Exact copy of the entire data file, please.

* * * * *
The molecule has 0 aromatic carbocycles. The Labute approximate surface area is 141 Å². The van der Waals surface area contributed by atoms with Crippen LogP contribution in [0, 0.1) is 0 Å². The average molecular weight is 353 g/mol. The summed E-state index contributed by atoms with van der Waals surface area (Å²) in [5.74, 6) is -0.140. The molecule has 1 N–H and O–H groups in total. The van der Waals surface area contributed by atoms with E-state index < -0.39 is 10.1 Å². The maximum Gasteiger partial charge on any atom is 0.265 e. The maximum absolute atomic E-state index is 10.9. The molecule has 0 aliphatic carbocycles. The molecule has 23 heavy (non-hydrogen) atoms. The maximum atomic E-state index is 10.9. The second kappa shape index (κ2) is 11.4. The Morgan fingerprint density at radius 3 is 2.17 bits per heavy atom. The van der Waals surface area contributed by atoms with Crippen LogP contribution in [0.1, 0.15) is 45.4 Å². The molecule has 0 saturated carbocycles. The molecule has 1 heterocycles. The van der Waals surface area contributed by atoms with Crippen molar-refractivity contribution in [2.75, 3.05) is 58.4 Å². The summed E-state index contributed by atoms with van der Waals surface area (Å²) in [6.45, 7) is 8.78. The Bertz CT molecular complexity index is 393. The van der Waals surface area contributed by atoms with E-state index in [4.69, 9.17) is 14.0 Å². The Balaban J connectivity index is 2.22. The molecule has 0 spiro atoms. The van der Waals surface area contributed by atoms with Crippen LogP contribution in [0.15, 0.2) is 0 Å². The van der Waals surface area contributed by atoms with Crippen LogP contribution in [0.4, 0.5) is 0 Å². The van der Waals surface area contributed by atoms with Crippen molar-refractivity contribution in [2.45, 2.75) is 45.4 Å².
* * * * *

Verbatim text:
The molecule has 0 aromatic carbocycles. The Labute approximate surface area is 141 Å². The van der Waals surface area contributed by atoms with Crippen LogP contribution in [0, 0.1) is 0 Å². The average molecular weight is 353 g/mol. The summed E-state index contributed by atoms with van der Waals surface area (Å²) in [5.74, 6) is -0.140. The molecule has 1 N–H and O–H groups in total. The van der Waals surface area contributed by atoms with E-state index < -0.39 is 10.1 Å². The maximum Gasteiger partial charge on any atom is 0.265 e. The maximum absolute atomic E-state index is 10.9. The molecule has 0 aliphatic carbocycles. The molecule has 23 heavy (non-hydrogen) atoms. The maximum atomic E-state index is 10.9. The second kappa shape index (κ2) is 11.4. The Morgan fingerprint density at radius 3 is 2.17 bits per heavy atom. The van der Waals surface area contributed by atoms with Crippen LogP contribution in [0.1, 0.15) is 45.4 Å². The molecule has 0 saturated carbocycles. The molecule has 1 heterocycles. The van der Waals surface area contributed by atoms with Crippen molar-refractivity contribution in [2.75, 3.05) is 58.4 Å². The summed E-state index contributed by atoms with van der Waals surface area (Å²) in [6.45, 7) is 8.78. The Bertz CT molecular complexity index is 393. The van der Waals surface area contributed by atoms with E-state index in [4.69, 9.17) is 14.0 Å². The Balaban J connectivity index is 2.22. The molecule has 0 spiro atoms. The van der Waals surface area contributed by atoms with Crippen LogP contribution in [0.15, 0.2) is 0 Å². The van der Waals surface area contributed by atoms with Crippen LogP contribution in [0.4, 0.5) is 0 Å². The van der Waals surface area contributed by atoms with Crippen molar-refractivity contribution in [2.45, 2.75) is 45.4 Å².